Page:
MADISON -- Wisconsin Gov. Tony Evers will urge the Republican-controlled Legislature in his State of the State speech on Wednesday to keep working on a host of issues, including many with bipartisan support, before they adjourn for the year and begin to focus on elections in the fall.
The Democrat Evers will call for enacting nonpartisan redistricting reform, an issue Republicans have long opposed, clamping down on vaping among young people, capping the cost of insulin and getting the chemical pollutant PFAS out of the water, according to excerpts of his speech released ahead of delivery.
Evers will also prod lawmakers to do more to make higher education more available to Wisconsin residents, including understanding the impact of loan debt on students and their families.
"We've got work to do," Evers said in the excerpts. "There's no rest for the elected, folks, and we've got a lot to get done before anyone takes a vacation."
Evers and Republicans have found little they can agree on during the governor's first year in office, and there will be little time this year for them to do anything of substance. Lawmakers plan to be in session voting on bills just a handful of days, with the Assembly hoping to complete its work by the end of February and the Senate likely done shortly after that.
Bipartisanship requires "actual compromise" and not rhetoric, Republican Assembly Speaker Robin Vos said at a Wednesday news conference ahead of the speech. Vos said he hoped Evers focused on ways to bring people together. Republicans were looking for issues that could be bipartisan, like combating opioid addiction, protecting water quality and preventing suicides, he said.
When asked if he thought the lame-duck session Republicans convened, which weakened Evers' power just before he took office, fostered bipartisanship, Vos said "no doubt about it."
"The ability from the special session to force consensus, to say you have to sit at the table, is perhaps something Governor Evers wasn't familiar with," Vos said. Democrats, and Evers, have roundly criticized the lame duck session as a partisan power grab by Republicans.
The prime time speech gives Evers a chance to showcase his agenda while also prodding lawmakers to get on board.
Evers will talk about areas where Republicans and Democrats could work together to get things done, like criminal justice reform, said Democratic Assembly Minority Leader Gordon Hintz.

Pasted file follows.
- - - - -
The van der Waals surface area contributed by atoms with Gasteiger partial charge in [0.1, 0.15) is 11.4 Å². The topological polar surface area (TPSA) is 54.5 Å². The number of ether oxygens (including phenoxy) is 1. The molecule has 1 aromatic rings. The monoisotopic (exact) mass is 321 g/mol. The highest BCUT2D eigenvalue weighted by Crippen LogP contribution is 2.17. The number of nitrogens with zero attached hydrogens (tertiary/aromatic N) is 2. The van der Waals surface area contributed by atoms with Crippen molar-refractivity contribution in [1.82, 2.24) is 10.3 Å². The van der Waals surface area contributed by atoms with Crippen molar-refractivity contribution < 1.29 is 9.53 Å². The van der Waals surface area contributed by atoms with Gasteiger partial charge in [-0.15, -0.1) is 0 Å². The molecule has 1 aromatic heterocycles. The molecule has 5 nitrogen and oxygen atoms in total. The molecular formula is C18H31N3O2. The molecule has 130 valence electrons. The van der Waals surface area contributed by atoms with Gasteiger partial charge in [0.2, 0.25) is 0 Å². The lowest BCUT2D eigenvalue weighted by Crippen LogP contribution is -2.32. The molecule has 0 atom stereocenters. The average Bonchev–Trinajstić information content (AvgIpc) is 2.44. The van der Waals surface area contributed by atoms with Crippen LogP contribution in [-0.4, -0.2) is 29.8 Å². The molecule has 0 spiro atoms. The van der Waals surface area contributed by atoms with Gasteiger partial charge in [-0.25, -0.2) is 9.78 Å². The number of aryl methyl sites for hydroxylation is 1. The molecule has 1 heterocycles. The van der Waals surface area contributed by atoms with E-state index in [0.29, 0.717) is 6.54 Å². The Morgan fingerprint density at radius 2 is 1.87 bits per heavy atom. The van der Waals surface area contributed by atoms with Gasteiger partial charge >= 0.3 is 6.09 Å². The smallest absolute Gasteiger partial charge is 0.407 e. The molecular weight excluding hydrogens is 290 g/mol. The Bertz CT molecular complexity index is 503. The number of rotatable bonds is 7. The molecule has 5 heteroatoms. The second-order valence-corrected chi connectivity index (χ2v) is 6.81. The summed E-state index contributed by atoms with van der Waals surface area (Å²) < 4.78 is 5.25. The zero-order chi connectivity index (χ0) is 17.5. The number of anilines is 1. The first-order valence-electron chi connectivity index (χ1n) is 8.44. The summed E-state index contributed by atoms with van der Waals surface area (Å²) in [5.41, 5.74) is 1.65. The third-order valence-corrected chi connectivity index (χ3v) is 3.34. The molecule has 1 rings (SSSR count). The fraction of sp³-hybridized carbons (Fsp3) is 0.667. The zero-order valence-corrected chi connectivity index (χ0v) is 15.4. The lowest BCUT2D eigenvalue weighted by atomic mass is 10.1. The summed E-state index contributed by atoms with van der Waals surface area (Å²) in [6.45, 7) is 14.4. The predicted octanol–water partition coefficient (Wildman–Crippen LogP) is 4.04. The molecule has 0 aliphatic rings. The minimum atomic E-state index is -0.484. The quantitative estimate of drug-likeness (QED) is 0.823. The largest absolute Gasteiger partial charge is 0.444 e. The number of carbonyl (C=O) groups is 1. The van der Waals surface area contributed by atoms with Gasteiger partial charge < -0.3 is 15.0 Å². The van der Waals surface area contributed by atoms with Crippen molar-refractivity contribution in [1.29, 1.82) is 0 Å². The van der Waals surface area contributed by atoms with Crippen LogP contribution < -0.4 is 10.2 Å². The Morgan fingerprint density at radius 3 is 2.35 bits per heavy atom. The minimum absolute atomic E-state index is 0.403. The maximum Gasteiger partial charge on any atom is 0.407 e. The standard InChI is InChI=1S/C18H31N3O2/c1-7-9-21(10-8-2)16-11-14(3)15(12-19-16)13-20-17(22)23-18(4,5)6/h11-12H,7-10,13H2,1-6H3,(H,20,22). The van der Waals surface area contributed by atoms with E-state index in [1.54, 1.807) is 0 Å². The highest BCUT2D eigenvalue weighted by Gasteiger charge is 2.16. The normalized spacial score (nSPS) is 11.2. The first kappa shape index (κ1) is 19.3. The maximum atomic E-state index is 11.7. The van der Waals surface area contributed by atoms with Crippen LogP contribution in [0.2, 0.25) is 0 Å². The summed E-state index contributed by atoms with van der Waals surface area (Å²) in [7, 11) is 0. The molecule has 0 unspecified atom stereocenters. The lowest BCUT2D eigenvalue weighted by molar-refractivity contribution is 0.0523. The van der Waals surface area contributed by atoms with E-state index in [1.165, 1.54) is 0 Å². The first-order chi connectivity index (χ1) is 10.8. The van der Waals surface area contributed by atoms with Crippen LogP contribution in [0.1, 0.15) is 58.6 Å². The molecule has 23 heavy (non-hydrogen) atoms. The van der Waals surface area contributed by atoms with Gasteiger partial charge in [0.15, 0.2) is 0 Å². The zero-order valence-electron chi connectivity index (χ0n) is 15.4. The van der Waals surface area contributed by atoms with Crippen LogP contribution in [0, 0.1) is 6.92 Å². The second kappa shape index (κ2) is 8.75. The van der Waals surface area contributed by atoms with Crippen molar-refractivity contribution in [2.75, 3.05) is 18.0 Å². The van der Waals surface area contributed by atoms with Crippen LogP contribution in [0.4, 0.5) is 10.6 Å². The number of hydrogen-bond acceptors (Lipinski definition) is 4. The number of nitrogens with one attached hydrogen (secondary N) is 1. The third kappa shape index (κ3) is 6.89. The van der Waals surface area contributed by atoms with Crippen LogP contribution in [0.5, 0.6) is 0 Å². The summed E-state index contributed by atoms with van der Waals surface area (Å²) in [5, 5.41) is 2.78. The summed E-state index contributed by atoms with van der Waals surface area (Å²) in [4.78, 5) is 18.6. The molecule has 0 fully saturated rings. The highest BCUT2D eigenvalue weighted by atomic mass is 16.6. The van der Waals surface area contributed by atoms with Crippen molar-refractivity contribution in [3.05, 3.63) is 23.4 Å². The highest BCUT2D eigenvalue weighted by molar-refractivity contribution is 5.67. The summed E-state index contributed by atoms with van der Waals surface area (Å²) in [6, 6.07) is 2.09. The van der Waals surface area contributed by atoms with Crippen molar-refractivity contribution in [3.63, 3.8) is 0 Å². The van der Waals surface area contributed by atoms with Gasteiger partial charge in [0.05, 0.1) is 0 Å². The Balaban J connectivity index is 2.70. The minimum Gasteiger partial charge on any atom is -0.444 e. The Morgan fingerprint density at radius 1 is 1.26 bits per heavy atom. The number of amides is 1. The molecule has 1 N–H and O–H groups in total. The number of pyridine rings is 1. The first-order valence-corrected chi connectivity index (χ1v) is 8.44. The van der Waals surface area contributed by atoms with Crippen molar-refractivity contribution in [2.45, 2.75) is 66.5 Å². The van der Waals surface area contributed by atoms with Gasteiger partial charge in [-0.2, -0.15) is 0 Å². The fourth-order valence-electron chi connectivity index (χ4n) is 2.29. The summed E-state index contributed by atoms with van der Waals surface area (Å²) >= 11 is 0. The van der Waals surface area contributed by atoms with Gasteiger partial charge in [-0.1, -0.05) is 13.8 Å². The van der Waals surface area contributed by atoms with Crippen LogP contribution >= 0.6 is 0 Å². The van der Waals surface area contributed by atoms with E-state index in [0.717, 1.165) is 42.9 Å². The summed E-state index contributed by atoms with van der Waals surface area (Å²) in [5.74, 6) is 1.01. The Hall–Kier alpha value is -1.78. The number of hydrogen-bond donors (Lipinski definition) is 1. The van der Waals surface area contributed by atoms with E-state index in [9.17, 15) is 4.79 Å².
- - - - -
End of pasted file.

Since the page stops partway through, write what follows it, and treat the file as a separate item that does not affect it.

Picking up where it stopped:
"The governor's certainly going to highlight the opportunities we have," Hintz said. "We're at our best when we get things done."
Several bipartisan proposals, such as increasing funding to fight homelessness, were included in a "homework" assignment Evers gave Republicans earlier this month. The Legislature has passed just one bill out of eight in the homelessness package that was championed by Republican Assembly Majority Leader Jim Steineke, but has met opposition from Senate Republicans unwilling to spend money on the effort.
Evers, in his homework assignment, also urged the Legislature to close the so-called "dark store" loophole that lowers property taxes for large retail stores, do more to prevent sex trafficking and prevent future backlogs of sexual assault testing kits.
Republicans have not been willing to go as far as Democrats want on those and other issues.
Evers this week called on the Legislatur e to pass a series of bills aimed at reducing vaping among youth people, a call he is renewing in his speech. The measures would ban vaping and vapor products at K-12 schools and fund a public health campaign to address youth vaping in the state.
Vos said the vaping issue should have been a "layup" for Evers and the Legislature, but instead Evers didn't consult with Republicans before releasing his proposals earlier this week.
This is Evers' second State of the State speech and marks the kick off of his second year in office. His first year was dominated by debate of the state budget. This year the focus will be on the presidential election and state elections for the Legislature. Republicans hold a 63-36 Assembly majority and a 19-14 majority in the Senate.